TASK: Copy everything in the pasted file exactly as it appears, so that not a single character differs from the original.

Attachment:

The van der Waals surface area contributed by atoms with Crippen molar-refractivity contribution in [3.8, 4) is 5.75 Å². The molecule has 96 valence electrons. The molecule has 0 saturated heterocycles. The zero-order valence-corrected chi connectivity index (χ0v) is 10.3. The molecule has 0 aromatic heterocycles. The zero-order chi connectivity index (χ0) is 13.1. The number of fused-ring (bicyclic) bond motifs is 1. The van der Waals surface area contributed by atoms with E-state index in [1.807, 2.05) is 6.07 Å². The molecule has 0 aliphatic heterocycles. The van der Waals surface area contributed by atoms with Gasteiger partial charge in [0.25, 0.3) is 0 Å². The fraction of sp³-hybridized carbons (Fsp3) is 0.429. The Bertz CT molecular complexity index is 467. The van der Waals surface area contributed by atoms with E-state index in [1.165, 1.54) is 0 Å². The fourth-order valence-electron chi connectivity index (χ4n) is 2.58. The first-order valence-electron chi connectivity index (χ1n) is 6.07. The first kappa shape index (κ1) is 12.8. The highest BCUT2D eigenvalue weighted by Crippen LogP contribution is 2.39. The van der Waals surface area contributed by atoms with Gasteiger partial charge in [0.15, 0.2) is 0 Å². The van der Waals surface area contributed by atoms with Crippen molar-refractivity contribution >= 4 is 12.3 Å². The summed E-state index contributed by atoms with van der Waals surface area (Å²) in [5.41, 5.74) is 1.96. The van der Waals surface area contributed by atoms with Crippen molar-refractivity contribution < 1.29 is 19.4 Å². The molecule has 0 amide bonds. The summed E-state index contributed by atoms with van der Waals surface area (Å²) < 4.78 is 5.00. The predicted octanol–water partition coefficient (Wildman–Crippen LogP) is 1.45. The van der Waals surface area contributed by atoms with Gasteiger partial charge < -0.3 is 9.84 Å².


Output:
The van der Waals surface area contributed by atoms with Crippen molar-refractivity contribution in [3.8, 4) is 5.75 Å². The molecule has 96 valence electrons. The molecule has 0 saturated heterocycles. The zero-order valence-corrected chi connectivity index (χ0v) is 10.3. The molecule has 0 aromatic heterocycles. The zero-order chi connectivity index (χ0) is 13.1. The number of fused-ring (bicyclic) bond motifs is 1. The van der Waals surface area contributed by atoms with E-state index in [1.807, 2.05) is 6.07 Å². The molecule has 0 aliphatic heterocycles. The van der Waals surface area contributed by atoms with Gasteiger partial charge in [0.25, 0.3) is 0 Å². The fraction of sp³-hybridized carbons (Fsp3) is 0.429. The Bertz CT molecular complexity index is 467. The van der Waals surface area contributed by atoms with E-state index in [1.165, 1.54) is 0 Å². The fourth-order valence-electron chi connectivity index (χ4n) is 2.58. The first-order valence-electron chi connectivity index (χ1n) is 6.07. The first kappa shape index (κ1) is 12.8. The highest BCUT2D eigenvalue weighted by Crippen LogP contribution is 2.39. The van der Waals surface area contributed by atoms with Gasteiger partial charge in [0.15, 0.2) is 0 Å². The van der Waals surface area contributed by atoms with Crippen molar-refractivity contribution >= 4 is 12.3 Å². The summed E-state index contributed by atoms with van der Waals surface area (Å²) in [5.41, 5.74) is 1.96. The van der Waals surface area contributed by atoms with Crippen molar-refractivity contribution < 1.29 is 19.4 Å². The molecule has 0 amide bonds. The summed E-state index contributed by atoms with van der Waals surface area (Å²) < 4.78 is 5.00. The predicted octanol–water partition coefficient (Wildman–Crippen LogP) is 1.45. The van der Waals surface area contributed by atoms with Gasteiger partial charge < -0.3 is 9.84 Å².